"I've been told that I shouldn't include any references more that 10 years old, but there are some important papers I feel I should include. What should I do?"
The problem here is with the advice you've been given. 10 years is an arbitrary limit; if you think those older papers are important, then cite them.
When citing other people's work, you have to think about what is the most appropriate source for the point you want to make. For example, if you're writing about the development of an idea, maybe there's a reference from the 1960s that's relevant. Using a more recent reference without going to the original source isn't necessarily a good idea.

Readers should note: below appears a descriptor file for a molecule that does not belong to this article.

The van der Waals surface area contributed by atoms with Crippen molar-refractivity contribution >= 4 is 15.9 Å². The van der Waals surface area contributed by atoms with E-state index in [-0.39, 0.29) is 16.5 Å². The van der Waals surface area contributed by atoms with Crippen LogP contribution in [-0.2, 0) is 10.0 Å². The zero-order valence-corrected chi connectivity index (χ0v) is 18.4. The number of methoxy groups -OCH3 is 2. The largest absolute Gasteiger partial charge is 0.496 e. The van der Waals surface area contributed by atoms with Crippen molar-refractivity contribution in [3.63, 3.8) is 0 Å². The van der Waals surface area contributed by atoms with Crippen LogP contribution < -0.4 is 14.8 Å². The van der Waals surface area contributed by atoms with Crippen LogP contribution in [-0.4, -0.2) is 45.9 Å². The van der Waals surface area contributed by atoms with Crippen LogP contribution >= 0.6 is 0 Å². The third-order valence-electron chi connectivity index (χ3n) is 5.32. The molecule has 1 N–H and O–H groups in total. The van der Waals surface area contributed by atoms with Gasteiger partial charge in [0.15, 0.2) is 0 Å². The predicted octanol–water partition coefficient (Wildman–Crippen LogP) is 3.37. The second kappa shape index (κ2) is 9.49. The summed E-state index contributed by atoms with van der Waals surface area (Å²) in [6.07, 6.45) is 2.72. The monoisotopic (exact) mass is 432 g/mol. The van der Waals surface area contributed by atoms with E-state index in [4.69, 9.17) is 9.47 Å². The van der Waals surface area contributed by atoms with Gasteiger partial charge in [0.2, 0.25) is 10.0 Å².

Beyond historical significance, some research results from 20 or 30 years ago might still be the best there is. Others will be outdated and no longer relevant. You have to make a judgement based on your knowledge of the field.
So, while you do need to know the current research and you do need to put your own work in the current context, there is nothing wrong with including some older references where appropriate.